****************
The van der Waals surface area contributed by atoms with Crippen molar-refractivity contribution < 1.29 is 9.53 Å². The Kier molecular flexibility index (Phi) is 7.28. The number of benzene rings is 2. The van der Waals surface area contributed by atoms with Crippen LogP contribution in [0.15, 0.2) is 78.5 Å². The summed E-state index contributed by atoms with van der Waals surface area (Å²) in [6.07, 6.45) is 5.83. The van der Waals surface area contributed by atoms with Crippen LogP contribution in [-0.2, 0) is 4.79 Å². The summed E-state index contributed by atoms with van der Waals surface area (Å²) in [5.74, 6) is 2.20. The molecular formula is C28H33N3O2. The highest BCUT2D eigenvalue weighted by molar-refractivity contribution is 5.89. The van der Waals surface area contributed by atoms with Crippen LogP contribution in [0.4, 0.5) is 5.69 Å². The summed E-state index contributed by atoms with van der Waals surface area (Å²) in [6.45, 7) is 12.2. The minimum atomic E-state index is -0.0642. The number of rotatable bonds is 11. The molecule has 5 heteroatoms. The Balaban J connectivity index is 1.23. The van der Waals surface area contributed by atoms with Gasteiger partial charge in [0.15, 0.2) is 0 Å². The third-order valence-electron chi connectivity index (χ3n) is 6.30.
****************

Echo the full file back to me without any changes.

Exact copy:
The van der Waals surface area contributed by atoms with Crippen molar-refractivity contribution < 1.29 is 9.53 Å². The Kier molecular flexibility index (Phi) is 7.28. The number of benzene rings is 2. The van der Waals surface area contributed by atoms with Crippen LogP contribution in [0.15, 0.2) is 78.5 Å². The summed E-state index contributed by atoms with van der Waals surface area (Å²) in [6.07, 6.45) is 5.83. The van der Waals surface area contributed by atoms with Crippen LogP contribution in [-0.2, 0) is 4.79 Å². The summed E-state index contributed by atoms with van der Waals surface area (Å²) in [5.74, 6) is 2.20. The molecular formula is C28H33N3O2. The highest BCUT2D eigenvalue weighted by molar-refractivity contribution is 5.89. The van der Waals surface area contributed by atoms with Crippen LogP contribution in [0.4, 0.5) is 5.69 Å². The summed E-state index contributed by atoms with van der Waals surface area (Å²) in [6.45, 7) is 12.2. The minimum atomic E-state index is -0.0642. The number of rotatable bonds is 11. The molecule has 5 heteroatoms. The Balaban J connectivity index is 1.23. The van der Waals surface area contributed by atoms with Gasteiger partial charge in [0.15, 0.2) is 0 Å². The third-order valence-electron chi connectivity index (χ3n) is 6.30.